Many of us are probably familiar with the pneumatic otoscope. This is the device that many doctors use to be able to check the ears of patients. This tool is as essential to most doctors as a stethoscope, and patients have come to know it as the device that virtually every physician will use to check the ears to make sure that there is no obstruction or infection that may be visible to the physician.
The Contents of the Pneumatic Otoscope
Surprisingly, while so essential, there is not a whole lot that goes into making up this device. There are two primary areas to the otoscope: the head piece and the handle. In the head there is a lens, a light source, and a nipple that is used for attachment if the physician wants to add rubber tubing or an additional bulb. The head is designed in such a way that the speculum can easily fit into the patient’s ear, or auditory canal. When this occurs, an air tight chamber is created. This then removes out any outside source of light that may distort or obstruct the vision of the physician as he or she views into the ear.
The light and the lens are the essential pieces of the otoscope itself. These are used to provide the magnification so that the doctor can make a thorough examination of the ear canal. The light on the otoscope is the only source that illuminates the ear canal. Some otoscopes come with a setting that increases the magnification of the lens, but the vast majority contain only one magnification setting.
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The handle contains the battery chamber as well as the on-off switch. You will also find a clip that allows the doctor to clip the tool to the doctor’s pocket. These are usually made of a very sturdy material to handle the wear and tear that goes with moving form patient to patient.
A large number of pneumatic otoscopes contain a rubber bulb to them. When this is squeezed it changes the angle of the eardrum so that the doctor can get a view from different angles. This is a very handy addition to this device that can apply both positive and negative pressure without causing any harm to the ear canal or to the eardrum, or cause the patient any discomfort at all.
What Is Needed for the Device to Work
There are two primary things that are needed to make sure that the device will work properly. These are the otoscopes bulb and the speculum tip that comes with rubber rings. This helps to create the proper seal so outside light cannot get in.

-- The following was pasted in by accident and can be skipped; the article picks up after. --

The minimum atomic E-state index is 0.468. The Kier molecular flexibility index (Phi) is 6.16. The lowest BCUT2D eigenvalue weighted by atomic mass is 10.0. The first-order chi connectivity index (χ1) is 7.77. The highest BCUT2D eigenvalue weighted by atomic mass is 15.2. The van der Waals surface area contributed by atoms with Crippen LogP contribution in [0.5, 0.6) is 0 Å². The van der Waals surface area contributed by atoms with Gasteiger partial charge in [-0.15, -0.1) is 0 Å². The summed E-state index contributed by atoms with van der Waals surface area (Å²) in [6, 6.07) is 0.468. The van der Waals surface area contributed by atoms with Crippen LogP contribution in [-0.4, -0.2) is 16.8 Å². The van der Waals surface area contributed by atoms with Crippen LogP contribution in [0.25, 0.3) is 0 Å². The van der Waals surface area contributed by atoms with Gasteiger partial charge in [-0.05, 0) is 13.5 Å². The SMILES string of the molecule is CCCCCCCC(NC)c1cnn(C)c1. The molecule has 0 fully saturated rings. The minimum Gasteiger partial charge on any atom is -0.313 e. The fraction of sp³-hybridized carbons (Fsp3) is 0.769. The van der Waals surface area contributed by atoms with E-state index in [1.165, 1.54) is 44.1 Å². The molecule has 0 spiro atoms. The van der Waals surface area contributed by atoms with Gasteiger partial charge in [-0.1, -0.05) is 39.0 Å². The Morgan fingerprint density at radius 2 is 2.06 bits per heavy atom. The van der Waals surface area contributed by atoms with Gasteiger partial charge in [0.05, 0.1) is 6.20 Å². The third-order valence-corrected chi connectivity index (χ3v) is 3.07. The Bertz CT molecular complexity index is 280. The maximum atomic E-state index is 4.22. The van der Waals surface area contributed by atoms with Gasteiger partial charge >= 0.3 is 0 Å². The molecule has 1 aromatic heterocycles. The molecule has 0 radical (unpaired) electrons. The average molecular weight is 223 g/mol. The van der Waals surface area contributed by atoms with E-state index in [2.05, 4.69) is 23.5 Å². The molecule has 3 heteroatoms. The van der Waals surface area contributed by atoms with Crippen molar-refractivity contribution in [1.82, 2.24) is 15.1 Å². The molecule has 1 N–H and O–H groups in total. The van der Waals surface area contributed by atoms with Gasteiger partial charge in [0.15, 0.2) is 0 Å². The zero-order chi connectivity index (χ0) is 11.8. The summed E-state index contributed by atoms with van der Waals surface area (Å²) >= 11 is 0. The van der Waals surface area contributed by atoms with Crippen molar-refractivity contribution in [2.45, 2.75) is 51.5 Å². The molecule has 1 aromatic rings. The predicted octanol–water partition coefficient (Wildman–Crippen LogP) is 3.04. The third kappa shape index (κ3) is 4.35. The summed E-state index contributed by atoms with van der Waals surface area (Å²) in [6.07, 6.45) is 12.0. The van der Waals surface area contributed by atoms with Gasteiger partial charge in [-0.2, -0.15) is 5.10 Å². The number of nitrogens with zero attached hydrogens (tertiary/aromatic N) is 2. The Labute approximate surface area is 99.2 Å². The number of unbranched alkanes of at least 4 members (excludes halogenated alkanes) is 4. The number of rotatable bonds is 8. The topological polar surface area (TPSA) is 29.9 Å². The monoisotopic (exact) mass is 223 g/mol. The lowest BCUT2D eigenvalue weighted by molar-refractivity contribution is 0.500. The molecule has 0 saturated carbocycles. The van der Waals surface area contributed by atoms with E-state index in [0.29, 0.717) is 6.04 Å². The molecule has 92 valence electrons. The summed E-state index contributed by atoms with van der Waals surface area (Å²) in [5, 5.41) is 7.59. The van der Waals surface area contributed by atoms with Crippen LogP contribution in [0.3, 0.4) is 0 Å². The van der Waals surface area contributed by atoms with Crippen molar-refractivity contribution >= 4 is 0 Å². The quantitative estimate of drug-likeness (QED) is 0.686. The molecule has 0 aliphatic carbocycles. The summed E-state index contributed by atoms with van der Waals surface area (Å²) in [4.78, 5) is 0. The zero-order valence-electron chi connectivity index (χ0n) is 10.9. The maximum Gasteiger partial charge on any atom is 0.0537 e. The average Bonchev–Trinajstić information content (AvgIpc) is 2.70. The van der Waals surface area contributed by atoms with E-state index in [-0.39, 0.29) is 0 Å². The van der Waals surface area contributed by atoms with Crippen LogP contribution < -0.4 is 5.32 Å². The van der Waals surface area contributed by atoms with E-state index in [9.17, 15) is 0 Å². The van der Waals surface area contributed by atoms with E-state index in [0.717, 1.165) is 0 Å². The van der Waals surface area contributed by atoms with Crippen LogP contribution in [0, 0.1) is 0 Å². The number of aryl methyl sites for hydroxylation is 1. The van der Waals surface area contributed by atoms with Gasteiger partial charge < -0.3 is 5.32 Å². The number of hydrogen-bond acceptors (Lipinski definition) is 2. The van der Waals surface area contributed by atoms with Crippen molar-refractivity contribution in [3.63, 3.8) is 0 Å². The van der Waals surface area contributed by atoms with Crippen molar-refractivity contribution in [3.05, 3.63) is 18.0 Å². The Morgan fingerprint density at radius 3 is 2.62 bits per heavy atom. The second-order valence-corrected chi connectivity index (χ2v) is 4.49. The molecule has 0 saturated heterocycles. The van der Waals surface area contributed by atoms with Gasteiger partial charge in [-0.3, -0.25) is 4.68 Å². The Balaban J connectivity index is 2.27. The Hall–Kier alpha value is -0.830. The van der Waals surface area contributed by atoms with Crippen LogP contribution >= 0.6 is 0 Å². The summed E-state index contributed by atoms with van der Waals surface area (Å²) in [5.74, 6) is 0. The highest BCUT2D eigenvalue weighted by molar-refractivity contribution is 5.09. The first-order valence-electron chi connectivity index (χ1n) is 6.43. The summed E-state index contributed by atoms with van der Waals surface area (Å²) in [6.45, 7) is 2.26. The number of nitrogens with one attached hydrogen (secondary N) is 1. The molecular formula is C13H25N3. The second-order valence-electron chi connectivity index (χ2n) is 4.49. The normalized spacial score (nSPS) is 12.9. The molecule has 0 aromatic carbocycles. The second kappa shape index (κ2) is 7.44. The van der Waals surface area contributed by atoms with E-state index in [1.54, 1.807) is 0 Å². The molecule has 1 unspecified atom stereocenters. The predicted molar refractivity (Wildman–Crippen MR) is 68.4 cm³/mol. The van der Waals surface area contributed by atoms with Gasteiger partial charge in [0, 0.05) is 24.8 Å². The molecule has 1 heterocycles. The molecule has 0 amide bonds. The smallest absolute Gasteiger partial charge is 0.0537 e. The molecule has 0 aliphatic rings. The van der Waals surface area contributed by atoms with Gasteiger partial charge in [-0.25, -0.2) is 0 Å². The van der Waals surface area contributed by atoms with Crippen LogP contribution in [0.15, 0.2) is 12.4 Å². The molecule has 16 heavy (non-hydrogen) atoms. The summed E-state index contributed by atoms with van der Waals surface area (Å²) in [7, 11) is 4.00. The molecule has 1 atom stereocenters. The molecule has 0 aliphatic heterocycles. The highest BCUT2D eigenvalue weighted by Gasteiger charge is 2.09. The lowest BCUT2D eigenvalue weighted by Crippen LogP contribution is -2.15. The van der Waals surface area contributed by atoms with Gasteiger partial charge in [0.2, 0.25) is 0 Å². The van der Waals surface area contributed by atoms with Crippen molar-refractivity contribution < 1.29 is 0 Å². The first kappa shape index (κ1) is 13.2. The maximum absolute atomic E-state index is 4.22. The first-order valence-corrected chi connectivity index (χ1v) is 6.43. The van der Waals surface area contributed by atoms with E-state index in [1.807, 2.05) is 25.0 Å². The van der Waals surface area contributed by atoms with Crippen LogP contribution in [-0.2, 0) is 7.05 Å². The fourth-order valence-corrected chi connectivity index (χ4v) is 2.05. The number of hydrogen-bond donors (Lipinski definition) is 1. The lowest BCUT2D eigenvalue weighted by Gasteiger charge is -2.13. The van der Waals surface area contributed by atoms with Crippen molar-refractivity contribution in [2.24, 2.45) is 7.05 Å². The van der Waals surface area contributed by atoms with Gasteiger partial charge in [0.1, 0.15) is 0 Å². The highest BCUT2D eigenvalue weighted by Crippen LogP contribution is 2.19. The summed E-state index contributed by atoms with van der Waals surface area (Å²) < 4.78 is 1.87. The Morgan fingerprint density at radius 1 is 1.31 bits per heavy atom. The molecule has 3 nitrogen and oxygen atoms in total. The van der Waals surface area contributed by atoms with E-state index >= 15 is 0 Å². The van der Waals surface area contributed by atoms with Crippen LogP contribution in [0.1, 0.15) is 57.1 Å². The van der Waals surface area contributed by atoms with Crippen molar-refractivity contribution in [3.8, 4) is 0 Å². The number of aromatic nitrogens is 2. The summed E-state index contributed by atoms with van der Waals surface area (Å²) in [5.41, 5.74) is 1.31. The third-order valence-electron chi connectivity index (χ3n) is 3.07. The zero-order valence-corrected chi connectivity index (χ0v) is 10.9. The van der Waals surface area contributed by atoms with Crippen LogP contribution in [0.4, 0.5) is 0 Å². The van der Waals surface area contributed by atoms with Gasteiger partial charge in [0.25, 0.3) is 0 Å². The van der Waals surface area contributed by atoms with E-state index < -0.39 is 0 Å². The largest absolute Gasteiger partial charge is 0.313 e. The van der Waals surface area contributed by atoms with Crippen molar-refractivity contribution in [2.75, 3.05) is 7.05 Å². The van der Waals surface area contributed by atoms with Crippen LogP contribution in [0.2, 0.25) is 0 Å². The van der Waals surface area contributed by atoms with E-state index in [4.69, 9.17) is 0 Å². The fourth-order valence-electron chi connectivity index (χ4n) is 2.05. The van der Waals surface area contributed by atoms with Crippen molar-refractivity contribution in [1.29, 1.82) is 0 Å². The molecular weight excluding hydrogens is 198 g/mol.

The Primary Uses of the Pneumatic Otoscope
The main reason that a physician would use this device is for diagnosing acute otitis media or other medical conditions where there is a restriction of some kind so that the tympanic membrane is limited in its normal mobility. This includes otitis media with effusion.
Procedure for Use of the Device
While doctors have long been the primary users of this device, the truth is that many mothers and fathers are using them now as well. They are finding that they would like to be able to check and make sure that their children are doing well, and so standard checks like this are becoming part of their routine. In addition, many moms and dads are getting that they can diagnosis their child before taking him or her to the doctor, thus saving the need to go if they see no issues, or taking them right away if something is noticed that should be taken care of right away.
The procedure for using the device is quite simple. Here are the methods to follow:
- You would begin by inserting the tip of the otoscope into the ear canal. What you first want to make sure of is that there is a seal that is created that will not let outside light in. if you find that you are not able to get a proper seal then make sure that you use one of the rubber tubing tips.
- What you want to look for is the tympanic membrane landmarks. Three of the bigger ones are the cone light malleus, reflex and umbo.
- To make sure that you are able to check the mobility of the membrane, you want to apply a small amount of pressure or remove pressure to see if it moves simply. Do this very gently to ensure that you don’t cause any discomfort for your child.
- If the membrane moves easily then you know you have no fluid along the membrane. Fluid being present removes the easy mobility of the membrane.
Understanding the Results
From the procedure you will be able to make some quick assumptions about what may be wrong. Watching the movement of the membrane will tell you if there is an issue. If the membrane shows limited mobility than you are aware that a fluid buildup is likely. This can be caused by some kind of issue with the sinus canals or by damage to the ear canal itself. If you notice this then you want to have your child looked at right away.
Redness or swelling are also indictors of an issue. If you notice that there is swelling then do not apply pressure to the membrane. This will only cause further irritation.
A good idea is to check the membrane and ear canal when your child is completely well. Know what a healthy ear looks like so you will have a place of reference to work from when you are needing to know if there is an issue.
Key Brands to Look into
There are many great brands that offer these devices. Welch Allyn has one of the most familiar names when it comes to pneumatic otoscopes, but they are not the only ones. Karl Storz and Riester both have great brands. Price can range from $50 to $350. The pricier the cost the more accessories you usually get with it.